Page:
- The Washington Times - Wednesday, January 17, 2007

ASSOCIATED PRESS

Seconds before the crash of a commuter plane that was headed down the wrong runway, the co-pilot noted it was “weird” that the Lexington, Ky., strip had no lights, according to a flight-recorder transcript released yesterday.

The runway where Comair Flight 5191 attempted to take off in the pre-dawn darkness Aug. 27 wasn’t long enough for a passenger jet.

Co-pilot James Polehinke said it was “weird with no lights,” just seconds before the sound of the impact was heard, according to the National Transportation Safety Board (NTSB) transcript. The captain, Jeffrey Clay, then responded, “Yeah.”

The crash killed 49 of 50 persons on board. Mr. Polehinke, the lone survivor, lost a leg and incurred brain damage from the crash. He has told family members he remembers nothing about that morning.

Sixteen of the passengers suffered from smoke inhalation, indicating that they survived the initial impact, according to an injury report released yesterday by the NTSB.

Other passengers sustained a variety of internal and brain injuries, broken bones, amputated limbs and burns, the report said.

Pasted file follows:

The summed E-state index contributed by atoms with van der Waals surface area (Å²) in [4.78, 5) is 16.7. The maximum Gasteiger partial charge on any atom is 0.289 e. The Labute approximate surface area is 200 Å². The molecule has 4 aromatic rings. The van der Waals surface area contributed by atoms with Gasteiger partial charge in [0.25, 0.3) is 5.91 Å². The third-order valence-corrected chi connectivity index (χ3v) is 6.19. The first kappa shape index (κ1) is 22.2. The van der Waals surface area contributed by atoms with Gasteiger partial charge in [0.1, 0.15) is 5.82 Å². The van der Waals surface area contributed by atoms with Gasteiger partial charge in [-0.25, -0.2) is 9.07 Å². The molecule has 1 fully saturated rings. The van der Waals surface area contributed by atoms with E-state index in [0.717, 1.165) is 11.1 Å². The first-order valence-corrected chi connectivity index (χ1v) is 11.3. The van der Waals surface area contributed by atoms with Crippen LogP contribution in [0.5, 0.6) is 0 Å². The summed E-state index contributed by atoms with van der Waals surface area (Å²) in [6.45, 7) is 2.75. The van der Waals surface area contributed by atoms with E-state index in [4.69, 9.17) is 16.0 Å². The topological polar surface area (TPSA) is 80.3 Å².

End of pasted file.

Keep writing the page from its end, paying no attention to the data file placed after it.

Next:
According to federal investigators, Mr. Clay taxied the plane onto the wrong runway before Mr. Polehinke took over the controls for takeoff from Lexington’s Blue Grass Airport.

Mr. Polehinke said, “I’ll take us to Atlanta,” and Mr. Clay responded, “Sure.”

According to the transcript, the last understandable word — “whoa” — came from Mr. Clay just a second before the crash.

It was the first time the public was given access to the transcripts of what the Comair pilots told each other in the cockpit during the ill-fated flight.

In a brief statement, Comair said, “We recognize the investigation is a long and difficult process for the families, especially when announcements — such as today’s — receive intense public scrutiny. Our desire is to learn as much as we can in order to prevent these kinds of accidents from happening again.”

Numerous lawsuits have been filed accusing Comair of negligence. However, the airline has sued Blue Grass Airport and the Federal Aviation Administration, contending they are partially responsible.

A week before the crash, the taxiways at Blue Grass were altered as part of a construction project, but the maps and charts used in the cockpits of Comair and other airlines were not updated. The FAA did notify airlines of the changes through a separate announcement.

Only one controller was on duty when the plane crashed. The veteran controller cleared the flight for takeoff, then turned away to do administrative work, officials said. He didn’t see the plane turn down the wrong runway, try to take off and then crash in flames.

LOAD COMMENTS ()

 

Click to Read More

Click to Hide